# Problem with `cat`

I have a problem with `cat`. I am using polynomials (my own package but this is not the problem)

``````julia> q=Pol(:q)
Pol{Int64}: q

julia> (q+1)^3
Pol{Int64}: q³+3q²+3q+1
``````

and I am all the time using `cat` to construct block-diagonal matrices:

``````julia> m=[q 0; 1 q+1]
2×2 Array{Pol{Int64},2}:
q  0
1  q+1

julia> cat(m,m;dims=(1,2))
4×4 Array{Pol{Int64},2}:
q       0    #undef  #undef
1       q+1  #undef  #undef
#undef  #undef     q       0
#undef  #undef     1       q+1
``````

here is the problem: why is `cat` putting `#undef` in my matrix instead of polynomial 0?

``````julia> zero(q)
Pol{Int64}: 0
``````

I tracked down the problem to lines 1443–1445 of `abstractarray.jl`:

``````  if T <: Number && count(!iszero, catdims) > 1
fill!(A, zero(T))
end
``````

Is not the test `T<:Number` wrong? Should not the right test be that `T` has the method `zero`?

Thank you for help on what to do…

Can’t you simply declare your polynomial type to be `<: Number`, or is that abstraction wrong?

Why not simply roll your own function to construct a diagonal matrix?

``````function diagm(m, n)
l = size(m)[1]
nd = l * n
d = fill(0, nd, nd);
for j = 1 : n
idx1 = 1 + (j-1) * l
idx2 = idx1 + (l-1)
d[idx1:idx2, idx1:idx2] = m
end
return d
end
``````

where the `0` in the `fill` would have to be replaced with the `zero` for your polynomial.

I would say it is wrong. I distinguish polynomials from their coefficients by saying that the coefficients are `<:Number`

That reads like an implementation detail, not like a hard requirement of `Poly{T} where T`.

In any case, you can also of course overload `cat` for your type.

EDIT:

I agree with you in that this probably should not just check for `<: Number`, but making your type `<: Number` is a valid fix until this can be fixed in Base. Moreover, polynomials do very much feel like numbers to me, so not having that parent type and all the associated methods available seems weird to me.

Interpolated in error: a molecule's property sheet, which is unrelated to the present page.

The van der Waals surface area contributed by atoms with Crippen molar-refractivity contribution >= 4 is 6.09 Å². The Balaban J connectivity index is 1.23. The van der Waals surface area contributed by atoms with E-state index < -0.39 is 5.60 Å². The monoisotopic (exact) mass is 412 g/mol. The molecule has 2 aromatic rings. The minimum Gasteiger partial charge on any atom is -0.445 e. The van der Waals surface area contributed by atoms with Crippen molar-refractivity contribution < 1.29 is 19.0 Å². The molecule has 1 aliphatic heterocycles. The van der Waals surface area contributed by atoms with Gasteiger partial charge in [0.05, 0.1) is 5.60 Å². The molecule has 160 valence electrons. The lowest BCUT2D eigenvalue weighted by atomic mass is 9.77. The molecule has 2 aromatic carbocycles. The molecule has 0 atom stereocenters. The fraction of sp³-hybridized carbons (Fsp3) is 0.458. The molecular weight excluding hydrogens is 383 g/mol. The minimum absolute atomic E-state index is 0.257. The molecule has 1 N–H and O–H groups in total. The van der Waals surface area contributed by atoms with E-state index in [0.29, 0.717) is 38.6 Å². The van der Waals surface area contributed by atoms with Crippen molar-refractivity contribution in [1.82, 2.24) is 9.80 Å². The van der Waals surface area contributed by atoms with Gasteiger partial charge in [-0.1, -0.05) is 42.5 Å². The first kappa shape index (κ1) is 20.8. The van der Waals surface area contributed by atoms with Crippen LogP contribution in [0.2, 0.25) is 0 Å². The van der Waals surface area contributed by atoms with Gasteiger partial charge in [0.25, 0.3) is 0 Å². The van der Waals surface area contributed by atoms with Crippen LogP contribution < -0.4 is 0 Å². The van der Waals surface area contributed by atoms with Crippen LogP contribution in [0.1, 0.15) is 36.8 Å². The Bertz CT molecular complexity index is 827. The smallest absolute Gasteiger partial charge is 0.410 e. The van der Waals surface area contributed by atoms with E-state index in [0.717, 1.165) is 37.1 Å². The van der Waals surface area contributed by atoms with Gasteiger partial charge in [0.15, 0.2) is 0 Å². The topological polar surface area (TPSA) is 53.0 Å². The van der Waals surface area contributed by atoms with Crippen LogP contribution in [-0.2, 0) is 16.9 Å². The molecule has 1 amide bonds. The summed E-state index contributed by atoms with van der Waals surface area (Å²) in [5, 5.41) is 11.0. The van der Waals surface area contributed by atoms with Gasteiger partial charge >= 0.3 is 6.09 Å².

The question is not whether I can write myself functions from julia Base (I can) but whether `cat` is properly designed. By the way your code is wrong

• It assumes `m` is square
• You cannot initialize `d` to `0`. One should rather use `zero(promote_type(eltype(m),eltype(n)))`

Well, if the `cat` code uses the `zero` function, then it makes sense to check for `Number` subtypes, because that’s how `zero` is defined (in addition to some other types).

I tried to make a system where I do not distinguish polynomials from their coefficients, to get free
multi-variate polynomials (polynomials with coefficients another polynomial) but this did not work (too long to explain here why). In my system I have many numbers: integers, rationals, BigInts, Cyclotomics, field extensions; I think my type system is ok.

I don’t know how your package is structured, but are you sure things break as soon as you add `<: Number` to the type definition? Because other than that, I don’t see how this could be resolved, if the `<: Number` check for `zero` is intended.

In my mind `Number` means “some subfield of the complex numbers” or perhaps also “element of a finite field”. If you think it should mean “any element of a ring” then that’s a completely different viewpoint.
Anyway, thinking in terms of “duck typing”, I think the logical test should be the existence or not of a `zero` method. I would like some authoritative answer (like a sound argument why it should not be so).